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Speech by SCIT at APEC Symposium on Trade Facilitation 2007 (English only) (with photo)

    Following is a speech by the Secretary for Commerce, Industry and Technology, Mr Joseph W P Wong, at APEC Symposium on Trade Facilitation 2007 today (June 4):

Dr Fung, Mr Matsui, Prof Prescott, Ladies and Gentlemen,

     Welcome to the APEC Trade Facilitation Symposium 2007.  For our APEC friends from overseas, welcome to Hong Kong.  

     As a free and open economy with little natural resources, Hong Kong relies heavily on trade.  It takes two to tango, and the same applies to trade.  It is only with the collective efforts of all trading partners that trade flows could be smooth and efficient.  It is therefore in our vital interest to promote and enhance trade facilitation.

     Trade facilitation means reducing costs to business operating in and between markets. And it requires all parties concerned - including the business sectors, regulators and government officials - working towards these shared goals.  

     Trade among APEC economies is significant and growing.  Intra-APEC merchandise trade has more than doubled since 1994, from US$1.4 trillion to over US$3 trillion.  For Hong Kong, 80% of our trade is with APEC members.  It is entirely natural and fitting, therefore, that trade facilitation is one of the fundamental pillars of APECíŽs work.  Thanks to the collective efforts of all member economies over the years, APEC has come up with a wide range of practical ways and means to facilitate trade.  

     You may wonder what exactly trade facilitation means in terms of concrete actions.  When one considers the various elements which make up a trading transaction, one would see that the transparency and consistency of customs procedures, harmonisation of industrial standards and conformance arrangements, ease of movement of business people, and appropriate application of technology in enhancing e-commerce are all important areas which we could work on to facilitate trade flows.

     The best known example may perhaps be the APEC Business Travel Card Scheme whereby cardholders can obtain entry visas to participating economies through one single application process, and go through fast-track immigration lanes upon arrival.  17 APEC members have joined this Scheme, and full participation by all APEC members should be within reach to further enhance business travel within the region.  Shorter customs clearance times, reduced paperwork and alignment of standards are other examples of APECíŽs achievements in trade facilitation over the years.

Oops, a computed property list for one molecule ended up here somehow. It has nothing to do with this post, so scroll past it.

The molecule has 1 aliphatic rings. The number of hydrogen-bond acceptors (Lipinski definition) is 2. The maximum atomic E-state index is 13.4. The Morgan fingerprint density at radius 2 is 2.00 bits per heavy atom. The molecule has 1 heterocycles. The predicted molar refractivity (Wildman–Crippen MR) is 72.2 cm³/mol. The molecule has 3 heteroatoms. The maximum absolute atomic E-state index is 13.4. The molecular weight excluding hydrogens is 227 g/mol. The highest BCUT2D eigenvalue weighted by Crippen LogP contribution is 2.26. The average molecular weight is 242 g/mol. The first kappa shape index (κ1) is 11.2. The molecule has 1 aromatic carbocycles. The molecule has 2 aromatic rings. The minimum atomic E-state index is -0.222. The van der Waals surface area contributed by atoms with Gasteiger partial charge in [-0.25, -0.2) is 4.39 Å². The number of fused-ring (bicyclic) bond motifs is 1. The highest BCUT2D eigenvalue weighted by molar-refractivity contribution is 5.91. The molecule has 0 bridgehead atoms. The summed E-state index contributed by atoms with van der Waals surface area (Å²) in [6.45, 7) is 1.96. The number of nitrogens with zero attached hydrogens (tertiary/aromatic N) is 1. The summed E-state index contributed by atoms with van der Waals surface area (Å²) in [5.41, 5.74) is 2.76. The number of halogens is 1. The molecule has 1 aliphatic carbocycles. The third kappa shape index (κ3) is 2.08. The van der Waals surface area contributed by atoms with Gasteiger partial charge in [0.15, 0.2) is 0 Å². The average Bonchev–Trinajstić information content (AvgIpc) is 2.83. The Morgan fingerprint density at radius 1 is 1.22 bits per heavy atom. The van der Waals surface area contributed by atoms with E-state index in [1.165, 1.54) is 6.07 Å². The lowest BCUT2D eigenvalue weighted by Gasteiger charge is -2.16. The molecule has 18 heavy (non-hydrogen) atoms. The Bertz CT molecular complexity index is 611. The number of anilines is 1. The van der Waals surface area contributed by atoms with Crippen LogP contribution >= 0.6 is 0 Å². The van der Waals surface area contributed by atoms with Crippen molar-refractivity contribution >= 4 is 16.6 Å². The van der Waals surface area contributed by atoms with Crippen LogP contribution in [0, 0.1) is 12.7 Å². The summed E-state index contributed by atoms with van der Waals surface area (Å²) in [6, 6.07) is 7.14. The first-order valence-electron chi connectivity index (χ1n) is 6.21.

APEC currently has 21 member economies of varying degree of development.   In facilitating trade within the APEC community, we have to improve our current systems, as well as to build up capacities to narrow the differences where necessary.  It is through the advancement of the APEC community as a whole that we all could benefit from more efficient trade flows.

     APECíŽs Trade Facilitation Action Plan was first endorsed by APEC Leaders in 2002 as a commitment to cut transaction costs in the region.  It has proved to be an effective vehicle in achieving this target, and there are many favourable elements that should be retained in the next phase of the Trade Facilitation Action Plan, such as collaboration with the private sector and experts, and identification of the capacity building needs of developing economies.  Indeed, one of the major deliverables of APEC this year is to formulate the framework for the second Trade Facilitation Action Plan for endorsement by Ministers and Leaders later in the year.  As a contribution to this process, Hong Kong, China is honoured to host this APEC Symposium on Trade Facilitation.

     The purpose of our organising this Symposium is to provide a forum for dialogue between the public and private sectors, with a view to better matching trade facilitation measures with the needs of businesses.  The occasion would also serve as a forum for the exchange of views and expertise among relevant APEC contacts.  

     We are delighted to have secured three prominent keynote speakers :

(i) Dr Victor Fung, Group Chairman of Li & Fung Group, is familiar to many of you;

(ii) Mr Tadamitsu Matsui, President of Ryohin Keikaku which is the parent company of Muji, a successful lifestyle products retail brand within and outside Asia; and

(iii) Professor Edward Prescott, the 2004 Nobel Laureate in Economics.

     We will also have Professor Edward Chen, Chairman of the Hong Kong Committee of Pacific Economic Cooperation to give us a luncheon talk later today.  

     I am also pleased to welcome a wide representation of speakers from within the APEC community.

     As I said at the beginning, we need the collective efforts of all parties concerned towards the shared goal of facilitating trade.  The good mix of audience today, including local businessmen, SME representatives, academia, think-tanks, as well as their overseas counterparts, should provide constructive input to the Symposium.  I look forward to a lively and interesting discussion, both today and tomorrow.

     Thank you.

Ends/Monday, June 4, 2007
Issued at HKT 13:00


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